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"Tumultuous," is how Dr. Timothy Johnson describes the recent roll-out of Obamacare in his latest podcast. (Click on the "play" arrow above right to listen.) And that's not nearly strong enough, he adds. "Many people are saying Obamacare is doomed," in the wake of all the current Website and insurance problems, he says.
Is it? Dr. Johnson, retired medical editor for ABC News and author of ”The Truth About Getting Sick in America,” discusses the outlook with his regular podcast guests: John McDonough, a professor at the Harvard School of Public Health; Dr. Gail Wilensky, a health official under the first President Bush and Larry Levitt, a senior vice president at the Kaiser Family Foundation.
The first answer to the "Is it doomed?" question comes from McDonough, who offers a clear "no."
"I'm just dumbfounded by the media's unbelievable hyperventilation about every small detail and the implications it has for the law as a whole and Obama's presidency and the fate of the republic," he says. "This is on track to open up affordable coverage for tens of millions of Americans starting Jan. 1. Once we get past Jan 1, i don't believe there's any retreat...and I think we will get through this difficult patch."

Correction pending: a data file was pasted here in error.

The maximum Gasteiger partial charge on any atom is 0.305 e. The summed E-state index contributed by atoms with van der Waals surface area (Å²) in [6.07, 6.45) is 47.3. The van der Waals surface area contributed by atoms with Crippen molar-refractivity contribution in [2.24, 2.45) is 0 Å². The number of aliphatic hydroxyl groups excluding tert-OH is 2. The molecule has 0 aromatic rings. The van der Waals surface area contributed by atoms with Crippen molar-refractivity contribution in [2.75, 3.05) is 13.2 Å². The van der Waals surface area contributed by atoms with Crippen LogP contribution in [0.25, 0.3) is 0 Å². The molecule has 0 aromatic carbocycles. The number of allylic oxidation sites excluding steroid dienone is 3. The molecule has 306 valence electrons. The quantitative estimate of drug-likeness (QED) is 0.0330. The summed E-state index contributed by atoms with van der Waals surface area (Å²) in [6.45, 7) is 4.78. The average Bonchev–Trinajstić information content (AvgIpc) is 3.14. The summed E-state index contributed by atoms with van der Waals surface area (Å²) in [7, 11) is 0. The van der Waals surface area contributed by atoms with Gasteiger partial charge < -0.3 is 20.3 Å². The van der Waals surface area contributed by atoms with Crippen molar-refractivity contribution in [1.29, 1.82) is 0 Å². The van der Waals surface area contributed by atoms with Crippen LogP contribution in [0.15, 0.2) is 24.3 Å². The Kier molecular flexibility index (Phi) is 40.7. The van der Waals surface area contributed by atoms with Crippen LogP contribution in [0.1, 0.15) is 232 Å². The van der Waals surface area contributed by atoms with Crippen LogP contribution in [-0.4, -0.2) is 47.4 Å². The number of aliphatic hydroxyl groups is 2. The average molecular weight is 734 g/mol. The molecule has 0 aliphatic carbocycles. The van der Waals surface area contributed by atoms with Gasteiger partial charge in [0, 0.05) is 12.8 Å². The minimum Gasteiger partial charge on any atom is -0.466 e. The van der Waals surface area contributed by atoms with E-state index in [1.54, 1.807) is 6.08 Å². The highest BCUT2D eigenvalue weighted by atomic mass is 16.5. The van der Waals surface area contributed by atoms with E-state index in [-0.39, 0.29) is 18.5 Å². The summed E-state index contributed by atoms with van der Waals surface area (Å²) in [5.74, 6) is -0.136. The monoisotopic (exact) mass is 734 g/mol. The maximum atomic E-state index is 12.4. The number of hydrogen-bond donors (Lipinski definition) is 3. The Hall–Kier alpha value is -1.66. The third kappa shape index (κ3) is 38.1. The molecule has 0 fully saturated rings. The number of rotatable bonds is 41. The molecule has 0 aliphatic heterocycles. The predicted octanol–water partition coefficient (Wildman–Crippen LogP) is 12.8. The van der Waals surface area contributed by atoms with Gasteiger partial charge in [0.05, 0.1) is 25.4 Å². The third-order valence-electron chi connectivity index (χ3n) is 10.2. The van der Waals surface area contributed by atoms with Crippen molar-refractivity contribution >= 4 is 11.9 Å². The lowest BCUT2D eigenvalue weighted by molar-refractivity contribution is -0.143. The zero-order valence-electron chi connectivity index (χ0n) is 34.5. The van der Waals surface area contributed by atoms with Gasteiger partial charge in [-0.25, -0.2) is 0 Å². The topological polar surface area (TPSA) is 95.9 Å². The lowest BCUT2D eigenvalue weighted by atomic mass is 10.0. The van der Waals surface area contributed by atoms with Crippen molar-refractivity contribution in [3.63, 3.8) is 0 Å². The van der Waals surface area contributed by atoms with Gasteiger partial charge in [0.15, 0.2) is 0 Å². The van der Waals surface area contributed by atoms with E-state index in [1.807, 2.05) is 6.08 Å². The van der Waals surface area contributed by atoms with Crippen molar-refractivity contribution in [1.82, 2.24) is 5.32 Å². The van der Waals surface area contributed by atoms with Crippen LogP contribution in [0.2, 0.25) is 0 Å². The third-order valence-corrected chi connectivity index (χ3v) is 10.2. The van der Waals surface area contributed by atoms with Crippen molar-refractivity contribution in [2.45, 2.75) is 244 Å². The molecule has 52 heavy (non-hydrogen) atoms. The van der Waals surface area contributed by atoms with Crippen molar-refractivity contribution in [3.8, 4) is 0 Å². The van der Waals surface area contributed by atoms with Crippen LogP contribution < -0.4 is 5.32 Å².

Wilensky agrees that the law is not doomed, but adds:
"There is a problem, and it's not just that people are having great difficulty accessing the Website, some of whom are at risk of losing their individually purchased insurance by the end of the December....The most serious issue is that there has been a real loss in trust in the president, and that is way more of an issue than the hiccups that have gone on with regard to the Website. When people don't feel like they can trust what their president says, it has ramifications far greater than the Affordable Care Act. And wait until people discover the second part of the president's pledge -- 'And if you like your doctor you can keep your doctor' -- isn't true either, not for a lot of people. That's the next shoe that's going to fall."
This program aired on November 19, 2013. The audio for this program is not available.
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